In Part 1, I reviewed the legal state-of-play enabling the surveillance state in South’s 2032 (disturbingly similar to today’s conditions). In this installment and the next, I’ll talk about some of the tools law-enforcement and intelligence agencies have available to monitor people’s activity and communications. Part 3 will talk about countermeasures.
I had to break this into two parts – there’s a lot of ground to cover. Again, I need this for me as much as for your information so I can keep track of what some of my characters are doing to each other.
Tools Available Today
CCTV systems. The use of security cameras in public places has exploded since the 1980s, even though the effectiveness of area surveillance by cameras is at best mixed. It’s hard to get a handle on how many publicly-operated CCTV cameras exist in the U.S. (30 million+?), although we know Chicago PD operates a mixed public-private system with 10,000 cameras and New York City has at least 4500 cameras in Manhattan with another 3000 on the way. Estimates for the United Kingdom swing between 1.85 million and four million, with over 500,000 in London alone (MI-5/Spooks exaggerated only a little bit). Given the continued growth of these networks, it’s likely that by 2032 CCTV density in the U.S. will equal or surpass that of the U.K. today. While some number of these will be broken at any given time, our current experience shows the almost boundless possibilities for abuse of video surveillance.
Facial recognition. Now, tie the CCTV cameras to the rapidly developing discipline of automated facial recognition. Cheap, fast static facial recognition systems (based on still photos rather than full-motion video) have already been deployed, although they work best when given full-face photos. Experiments in real-time video facial recognition so far have had mixed success (high false-positive rates), but development continues as cameras improve. We likely won’t have to wait very long before the systems MI-5’s Section D used will not only be operational, but relatively cheap, meaning your movements can be tracked and recorded for any or no reason at all even without a cell phone on your person. In South, facial recognition is used not only on pedestrians but on drivers and passengers in private vehicles.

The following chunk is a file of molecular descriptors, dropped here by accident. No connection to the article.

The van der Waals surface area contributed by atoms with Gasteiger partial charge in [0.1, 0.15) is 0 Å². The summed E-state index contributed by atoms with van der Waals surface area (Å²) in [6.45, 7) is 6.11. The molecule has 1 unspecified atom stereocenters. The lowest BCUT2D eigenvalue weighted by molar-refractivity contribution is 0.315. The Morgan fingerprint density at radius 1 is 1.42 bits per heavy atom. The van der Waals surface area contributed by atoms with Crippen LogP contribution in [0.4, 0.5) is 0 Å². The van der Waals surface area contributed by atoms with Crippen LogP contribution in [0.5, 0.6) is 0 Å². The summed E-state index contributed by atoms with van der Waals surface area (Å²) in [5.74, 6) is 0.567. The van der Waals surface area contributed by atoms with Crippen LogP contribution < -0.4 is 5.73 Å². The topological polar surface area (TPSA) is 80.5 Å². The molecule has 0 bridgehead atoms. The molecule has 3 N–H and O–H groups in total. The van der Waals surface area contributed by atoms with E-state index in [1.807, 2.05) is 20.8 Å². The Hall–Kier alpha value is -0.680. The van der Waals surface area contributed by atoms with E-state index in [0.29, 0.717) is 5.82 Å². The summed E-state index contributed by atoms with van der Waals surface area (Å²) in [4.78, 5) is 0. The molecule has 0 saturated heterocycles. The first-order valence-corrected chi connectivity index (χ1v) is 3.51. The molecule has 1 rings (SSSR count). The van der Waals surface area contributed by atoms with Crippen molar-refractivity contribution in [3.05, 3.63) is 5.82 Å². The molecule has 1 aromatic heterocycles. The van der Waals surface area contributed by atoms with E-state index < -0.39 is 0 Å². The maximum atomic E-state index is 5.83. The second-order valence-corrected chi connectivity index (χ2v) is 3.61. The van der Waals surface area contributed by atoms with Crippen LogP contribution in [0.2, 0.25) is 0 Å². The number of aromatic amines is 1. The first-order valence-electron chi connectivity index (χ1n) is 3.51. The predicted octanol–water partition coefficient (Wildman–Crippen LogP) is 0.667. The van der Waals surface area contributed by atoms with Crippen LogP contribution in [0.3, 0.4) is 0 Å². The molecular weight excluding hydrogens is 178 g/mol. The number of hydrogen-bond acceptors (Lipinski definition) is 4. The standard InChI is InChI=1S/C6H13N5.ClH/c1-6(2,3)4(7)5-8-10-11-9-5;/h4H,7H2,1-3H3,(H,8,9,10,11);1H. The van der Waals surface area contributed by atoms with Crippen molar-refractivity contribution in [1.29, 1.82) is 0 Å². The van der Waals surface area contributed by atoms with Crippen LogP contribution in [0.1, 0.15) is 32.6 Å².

License-plate tracking. Also allied with CCTV networks is the use of automatic license-plate recognition (ALPR) systems. ALPR systems read license plates, then make a record of where and when the attached vehicle was found. These systems can be used with static CCTV or traffic cameras or cameras mounted on vehicles and aren’t limited to law-enforcement use (insurance, repo and towing companies and toll roads also use them). Scandals in Canada and New York City show how these systems can be abused.
Penetrative scanning. Those full-body scanners you love so much at the airport are now deployed in vehicles (to X-ray passing cars) and border crossings. This allows the operators to search you and your car without a warrant or probably cause.
Pen register. A device or system that records all the numbers called by a particular phone, or IP addresses accessed by a computer. These days, it’s usually deployed at the exchange or switch servicing the primary network being used.
Trap-and-trace system. A device or system that records all the numbers that call a particular phone, or the IP addresses of computers that access a particular computer or server. Like the pen register, it’s usually deployed at a switch or exchange. Pen registers and trap-and-trace systems are usually used together to capture all the connection activities of a phone or computer.